Friday , 13 May 2022
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On the move


So a couple of weeks ago I flew out to Dubai to teach a seminar at D.I.S.C – Diversified Integrated Sports Clinic who I have to say were you superb hosts with a keen fire burning to learn and discuss concepts based around injury rehabilitation and performance.


Initially the seminar pertained around the nature of spinal and neck pain, but as these things do it quickly evolved and expanded into greater in depth discussions around movement, assessment of movement literacy and ‘training’ movement efficacy.

The demographic of the ‘class’ was made up of Chiropractors, Physiotherapists, Strength and Conditioning Specialists and Trainers, Osteopaths and Sports Rehabilitators and as such the challenge was fitting the two day event around everyone’s needs, backgrounds and relevant understand of the process and parts we play within that


The team at DISC were keen to look at the logistics of patient transition through the process above and where they can implement the ‘integrated’ aspect of their ethos to which we discussed at length many times of the weekend.

The key underlying message to the group in terms of moving forwards was that; Movement is key, train movement not muscles

Movement Literacy Assessments – Standing, kneeling, single leg, weight transition

Here we looked at the crooks of how we move starting with the whole system, then breaking it down like a CSI at a crime scene into pieces of evidence in which we build our theory as to the reason behind the physical breakdown.

The neck, back and knee are often sites of pain and strife for the general population and sports professionals yet as Ida Rolf once said “Where the problem is, isn’t often where it actually is”

Meaning that although the pain manifests in these particular sites it’s often the underlying contributing factors that cause such problems, Dr Stuart McGill also uses this mantra.


Finding the influencers – the hip, thoracic spine, the ankle and foot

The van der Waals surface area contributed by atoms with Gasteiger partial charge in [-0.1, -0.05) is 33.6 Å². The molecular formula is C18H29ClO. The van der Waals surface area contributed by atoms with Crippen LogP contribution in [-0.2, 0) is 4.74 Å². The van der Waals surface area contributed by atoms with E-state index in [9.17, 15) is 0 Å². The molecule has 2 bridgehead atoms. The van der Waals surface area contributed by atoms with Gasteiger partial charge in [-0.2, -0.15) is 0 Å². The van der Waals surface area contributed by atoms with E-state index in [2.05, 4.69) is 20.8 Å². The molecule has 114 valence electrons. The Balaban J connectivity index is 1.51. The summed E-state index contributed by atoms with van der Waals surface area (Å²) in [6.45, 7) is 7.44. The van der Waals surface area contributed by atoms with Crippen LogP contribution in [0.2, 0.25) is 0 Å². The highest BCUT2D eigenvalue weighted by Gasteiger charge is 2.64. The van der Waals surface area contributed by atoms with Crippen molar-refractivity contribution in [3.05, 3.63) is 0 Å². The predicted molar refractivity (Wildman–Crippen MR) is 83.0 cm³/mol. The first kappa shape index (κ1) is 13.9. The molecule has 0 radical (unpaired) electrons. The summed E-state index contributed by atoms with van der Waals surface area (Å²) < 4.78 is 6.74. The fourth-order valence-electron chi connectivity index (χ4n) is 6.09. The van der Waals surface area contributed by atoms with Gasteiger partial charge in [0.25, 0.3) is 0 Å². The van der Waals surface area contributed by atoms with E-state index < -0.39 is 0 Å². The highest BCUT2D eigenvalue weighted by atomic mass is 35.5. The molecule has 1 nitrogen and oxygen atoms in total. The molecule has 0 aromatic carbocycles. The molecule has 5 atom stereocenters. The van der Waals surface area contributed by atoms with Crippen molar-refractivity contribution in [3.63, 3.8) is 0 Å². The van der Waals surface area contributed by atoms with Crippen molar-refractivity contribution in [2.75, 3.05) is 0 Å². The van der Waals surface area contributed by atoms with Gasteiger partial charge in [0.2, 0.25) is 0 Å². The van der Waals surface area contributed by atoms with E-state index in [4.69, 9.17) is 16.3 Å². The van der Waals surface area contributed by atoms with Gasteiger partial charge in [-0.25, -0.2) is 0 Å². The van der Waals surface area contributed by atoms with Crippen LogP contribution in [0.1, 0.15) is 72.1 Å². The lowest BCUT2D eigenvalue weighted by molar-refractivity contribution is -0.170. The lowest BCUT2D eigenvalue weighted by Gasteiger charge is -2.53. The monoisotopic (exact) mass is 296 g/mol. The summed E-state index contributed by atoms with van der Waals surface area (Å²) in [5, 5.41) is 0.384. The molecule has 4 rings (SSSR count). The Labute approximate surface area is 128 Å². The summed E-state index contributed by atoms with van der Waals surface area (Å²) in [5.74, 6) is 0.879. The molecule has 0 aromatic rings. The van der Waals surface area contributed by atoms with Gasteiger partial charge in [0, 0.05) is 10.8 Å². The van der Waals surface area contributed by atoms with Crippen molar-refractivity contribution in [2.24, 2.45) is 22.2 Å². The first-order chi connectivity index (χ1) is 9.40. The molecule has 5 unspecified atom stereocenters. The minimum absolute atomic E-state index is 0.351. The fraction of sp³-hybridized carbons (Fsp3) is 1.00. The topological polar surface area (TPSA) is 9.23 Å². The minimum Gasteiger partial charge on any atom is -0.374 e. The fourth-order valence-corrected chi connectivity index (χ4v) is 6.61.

We then moved onto areas that can influence our movement capability and subsequently result in the body using the path of least resistance to find a way to move, then once found how we go about addressing those issues – do we mobilise? Do we activate? Do we educate, integrate?

The core stability debate

As a group the weekend moved on from detection and deciphering movement into how this then becomes a training or rehabilitation regime for the patient to engage with and then move forwards or if they struggle how we regress this.

We looked at rigidity training vs transverse abdominus vs full body movements and the role of breathing and staging ‘training’ so when to implement and how during anyone’s routine.

Neurodynamics – the mobile but sensitive nervous system

I rounded off the weekend with a more specific topic looking at the role the nervous system plays in both movement and pain

  • Tension testing – Overt/Covert responses, peripheral / central pain mechanisms and nervous or interface involvement
  • ‘Blockers’ to neural sliding and function
  • ‘Flossing’ the nervous system and promoting movement


Movement, efficient, unlimited, uncompromised, powerful movement – unlocking the potential for the human experience and identifying the contributing factors to breakdown and injury and hypothesizing ways to develop care pathway and recovery strategies – we are but fragile yet powerful, all we have to do is unleash it



In all the seminar was a great success and superb experience,

Thank you to Paul Morana for hosting me and setting it all up, the feedback with everyone working together in the gym is great to hear!!

I look forwards to next years instalment!!





About John

I'm a sports enthusiast, who plays rugby and football with my local clubs, and golf at a social level. I'm very out-going and love to travel.

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